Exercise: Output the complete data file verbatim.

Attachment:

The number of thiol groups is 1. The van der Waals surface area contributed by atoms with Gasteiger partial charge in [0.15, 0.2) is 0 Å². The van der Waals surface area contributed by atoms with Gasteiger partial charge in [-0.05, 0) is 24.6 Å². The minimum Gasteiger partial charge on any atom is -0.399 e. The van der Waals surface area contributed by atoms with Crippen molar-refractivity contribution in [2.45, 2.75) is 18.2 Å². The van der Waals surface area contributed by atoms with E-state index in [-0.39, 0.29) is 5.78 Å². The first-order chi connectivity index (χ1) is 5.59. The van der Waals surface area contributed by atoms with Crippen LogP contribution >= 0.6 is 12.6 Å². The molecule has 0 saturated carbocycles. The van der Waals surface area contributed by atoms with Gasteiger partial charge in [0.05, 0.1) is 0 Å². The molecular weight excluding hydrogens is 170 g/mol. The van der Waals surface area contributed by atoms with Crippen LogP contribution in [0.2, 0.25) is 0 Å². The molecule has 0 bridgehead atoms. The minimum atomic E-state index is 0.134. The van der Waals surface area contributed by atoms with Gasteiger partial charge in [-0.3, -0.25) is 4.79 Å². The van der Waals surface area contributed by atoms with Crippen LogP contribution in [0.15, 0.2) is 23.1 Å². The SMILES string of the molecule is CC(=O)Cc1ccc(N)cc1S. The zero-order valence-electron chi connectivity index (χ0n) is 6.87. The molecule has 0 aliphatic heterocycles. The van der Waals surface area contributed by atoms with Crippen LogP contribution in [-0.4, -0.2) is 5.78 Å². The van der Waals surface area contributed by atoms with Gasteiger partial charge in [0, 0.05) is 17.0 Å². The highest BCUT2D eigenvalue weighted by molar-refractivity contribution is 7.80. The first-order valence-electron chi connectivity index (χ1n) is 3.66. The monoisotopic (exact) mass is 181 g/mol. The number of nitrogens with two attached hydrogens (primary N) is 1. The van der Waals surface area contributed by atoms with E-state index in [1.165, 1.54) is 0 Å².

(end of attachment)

The number of thiol groups is 1. The van der Waals surface area contributed by atoms with Gasteiger partial charge in [0.15, 0.2) is 0 Å². The van der Waals surface area contributed by atoms with Gasteiger partial charge in [-0.05, 0) is 24.6 Å². The minimum Gasteiger partial charge on any atom is -0.399 e. The van der Waals surface area contributed by atoms with Crippen molar-refractivity contribution in [2.45, 2.75) is 18.2 Å². The van der Waals surface area contributed by atoms with E-state index in [-0.39, 0.29) is 5.78 Å². The first-order chi connectivity index (χ1) is 5.59. The van der Waals surface area contributed by atoms with Crippen LogP contribution >= 0.6 is 12.6 Å². The molecule has 0 saturated carbocycles. The van der Waals surface area contributed by atoms with Gasteiger partial charge in [0.05, 0.1) is 0 Å². The molecular weight excluding hydrogens is 170 g/mol. The van der Waals surface area contributed by atoms with Crippen LogP contribution in [0.2, 0.25) is 0 Å². The molecule has 0 bridgehead atoms. The minimum atomic E-state index is 0.134. The van der Waals surface area contributed by atoms with Gasteiger partial charge in [-0.3, -0.25) is 4.79 Å². The van der Waals surface area contributed by atoms with Crippen LogP contribution in [0.15, 0.2) is 23.1 Å². The SMILES string of the molecule is CC(=O)Cc1ccc(N)cc1S. The zero-order valence-electron chi connectivity index (χ0n) is 6.87. The molecule has 0 aliphatic heterocycles. The van der Waals surface area contributed by atoms with Crippen LogP contribution in [-0.4, -0.2) is 5.78 Å². The van der Waals surface area contributed by atoms with Gasteiger partial charge in [0, 0.05) is 17.0 Å². The highest BCUT2D eigenvalue weighted by molar-refractivity contribution is 7.80. The first-order valence-electron chi connectivity index (χ1n) is 3.66. The monoisotopic (exact) mass is 181 g/mol. The number of nitrogens with two attached hydrogens (primary N) is 1. The van der Waals surface area contributed by atoms with E-state index in [1.165, 1.54) is 0 Å².